Debate continues on the unity or disunity of the book. Those who see it as an anthology or collection point to the abrupt shifts of scene, speaker, subject matter and mood, and the lack of obvious structure or narrative. Those who hold it to be a single poem point out that it has no internal signs of composite origins, and view the repetitions and similarities among its parts as evidence of unity. Some claim to find a conscious artistic design underlying it, but there is no agreement among them on what this might be. The question, therefore, remains unresolved.
According to Yale University Press, "Marvin H. Pope suggests that the poem is what it seems, an unabashed celebration of sexual love, both human and divine, rooted in the fertility religions of the ancient Near East, the sacred marriage rite, and the funeral feast."
Barnabas Aspray wrote "[T]he Song of Songs in its literal sense is nothing more than a celebration of erotic love between two human beings."
The historian and rabbi Shaye J. D. Cohen summarises:
Song of Songs [is a] collection of love poems sung by him to her and her to him: [– –] While authorship is ascribed to Solomon in its first verse and by traditionalists, [modern Bible scholarship] argues that while the book may contain ancient material, there is no evidence that Solomon wrote it.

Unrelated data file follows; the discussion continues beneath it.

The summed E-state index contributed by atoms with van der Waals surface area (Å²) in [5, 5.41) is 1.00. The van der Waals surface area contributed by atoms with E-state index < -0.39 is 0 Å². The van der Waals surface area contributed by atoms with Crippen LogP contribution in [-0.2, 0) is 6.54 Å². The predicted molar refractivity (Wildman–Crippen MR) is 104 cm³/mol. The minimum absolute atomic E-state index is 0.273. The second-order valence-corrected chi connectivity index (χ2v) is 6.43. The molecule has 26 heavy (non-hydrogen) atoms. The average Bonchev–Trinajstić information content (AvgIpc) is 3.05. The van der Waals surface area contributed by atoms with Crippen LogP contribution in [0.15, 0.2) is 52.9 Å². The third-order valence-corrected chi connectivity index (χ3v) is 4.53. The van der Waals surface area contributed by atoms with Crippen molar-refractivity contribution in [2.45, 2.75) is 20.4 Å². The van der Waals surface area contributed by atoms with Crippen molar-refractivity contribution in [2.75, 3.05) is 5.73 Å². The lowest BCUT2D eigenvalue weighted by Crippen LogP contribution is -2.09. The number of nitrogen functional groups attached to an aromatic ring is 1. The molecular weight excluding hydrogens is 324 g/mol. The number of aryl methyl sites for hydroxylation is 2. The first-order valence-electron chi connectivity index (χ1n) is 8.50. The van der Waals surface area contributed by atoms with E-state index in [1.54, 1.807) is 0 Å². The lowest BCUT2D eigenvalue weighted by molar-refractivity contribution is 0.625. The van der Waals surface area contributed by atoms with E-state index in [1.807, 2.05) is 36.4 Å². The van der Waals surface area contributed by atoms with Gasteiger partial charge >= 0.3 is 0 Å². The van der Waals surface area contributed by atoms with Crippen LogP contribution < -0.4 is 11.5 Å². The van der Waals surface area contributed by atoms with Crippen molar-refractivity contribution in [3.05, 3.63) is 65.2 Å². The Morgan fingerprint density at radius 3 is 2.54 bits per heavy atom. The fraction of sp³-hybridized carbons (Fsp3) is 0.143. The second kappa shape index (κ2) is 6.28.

Canonisation and interpretation
The Song was accepted into the Jewish canon of scripture in the 2nd century CE, after a period of controversy in the 1st century. This period of controversy was a result of many rabbis seeing this text as merely "secular love poetry, a collection of love songs gathered around a single theme", and thus not worthy on canonization. In fact, "there is a tradition that even this book was considered as one to be excluded." It was accepted as canonical because of its supposed authorship by Solomon and based on an allegorical reading where the subject matter was taken to be not sexual desire but God's love for Israel. For instance, the famed first and second century Rabbi Akiva forbade the use of the Song of Songs in popular celebrations. He reportedly said, "He who sings the Song of Songs in wine taverns, treating it as if it were a vulgar song, forfeits his share in the world to come". However, Rabbi Akiva famously defended the canonicity of the Song of Songs, reportedly saying when the question came up of whether it should be considered a defiling work, "God forbid! [...] For all of eternity in its entirety is not as worthy as the day on which Song of Songs was given to Israel, for all the Writings are holy, but Song of Songs is the Holy of Holies."